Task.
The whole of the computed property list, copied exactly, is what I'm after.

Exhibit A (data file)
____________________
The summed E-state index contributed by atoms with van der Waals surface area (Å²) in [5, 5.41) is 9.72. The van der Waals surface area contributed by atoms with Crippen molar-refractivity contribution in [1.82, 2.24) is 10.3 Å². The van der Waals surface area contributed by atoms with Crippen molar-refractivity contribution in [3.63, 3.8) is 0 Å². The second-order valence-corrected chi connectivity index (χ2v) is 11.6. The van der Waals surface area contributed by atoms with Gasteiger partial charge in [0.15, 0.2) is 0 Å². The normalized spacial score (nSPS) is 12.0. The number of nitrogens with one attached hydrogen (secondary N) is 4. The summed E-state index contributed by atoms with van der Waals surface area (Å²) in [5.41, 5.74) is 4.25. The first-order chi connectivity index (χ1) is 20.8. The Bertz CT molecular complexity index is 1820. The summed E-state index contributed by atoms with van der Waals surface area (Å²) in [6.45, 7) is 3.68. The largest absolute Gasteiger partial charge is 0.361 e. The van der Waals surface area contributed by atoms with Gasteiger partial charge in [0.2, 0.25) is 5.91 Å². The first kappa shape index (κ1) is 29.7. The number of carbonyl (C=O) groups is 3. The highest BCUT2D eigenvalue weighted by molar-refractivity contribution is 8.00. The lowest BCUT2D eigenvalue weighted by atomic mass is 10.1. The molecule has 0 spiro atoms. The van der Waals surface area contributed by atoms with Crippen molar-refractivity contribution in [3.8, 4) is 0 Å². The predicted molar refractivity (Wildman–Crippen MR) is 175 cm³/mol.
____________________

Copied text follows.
The summed E-state index contributed by atoms with van der Waals surface area (Å²) in [5, 5.41) is 9.72. The van der Waals surface area contributed by atoms with Crippen molar-refractivity contribution in [1.82, 2.24) is 10.3 Å². The van der Waals surface area contributed by atoms with Crippen molar-refractivity contribution in [3.63, 3.8) is 0 Å². The second-order valence-corrected chi connectivity index (χ2v) is 11.6. The van der Waals surface area contributed by atoms with Gasteiger partial charge in [0.15, 0.2) is 0 Å². The normalized spacial score (nSPS) is 12.0. The number of nitrogens with one attached hydrogen (secondary N) is 4. The summed E-state index contributed by atoms with van der Waals surface area (Å²) in [5.41, 5.74) is 4.25. The first-order chi connectivity index (χ1) is 20.8. The Bertz CT molecular complexity index is 1820. The summed E-state index contributed by atoms with van der Waals surface area (Å²) in [6.45, 7) is 3.68. The largest absolute Gasteiger partial charge is 0.361 e. The van der Waals surface area contributed by atoms with Gasteiger partial charge in [0.2, 0.25) is 5.91 Å². The first kappa shape index (κ1) is 29.7. The number of carbonyl (C=O) groups is 3. The highest BCUT2D eigenvalue weighted by molar-refractivity contribution is 8.00. The lowest BCUT2D eigenvalue weighted by atomic mass is 10.1. The molecule has 0 spiro atoms. The van der Waals surface area contributed by atoms with Crippen molar-refractivity contribution in [3.8, 4) is 0 Å². The predicted molar refractivity (Wildman–Crippen MR) is 175 cm³/mol.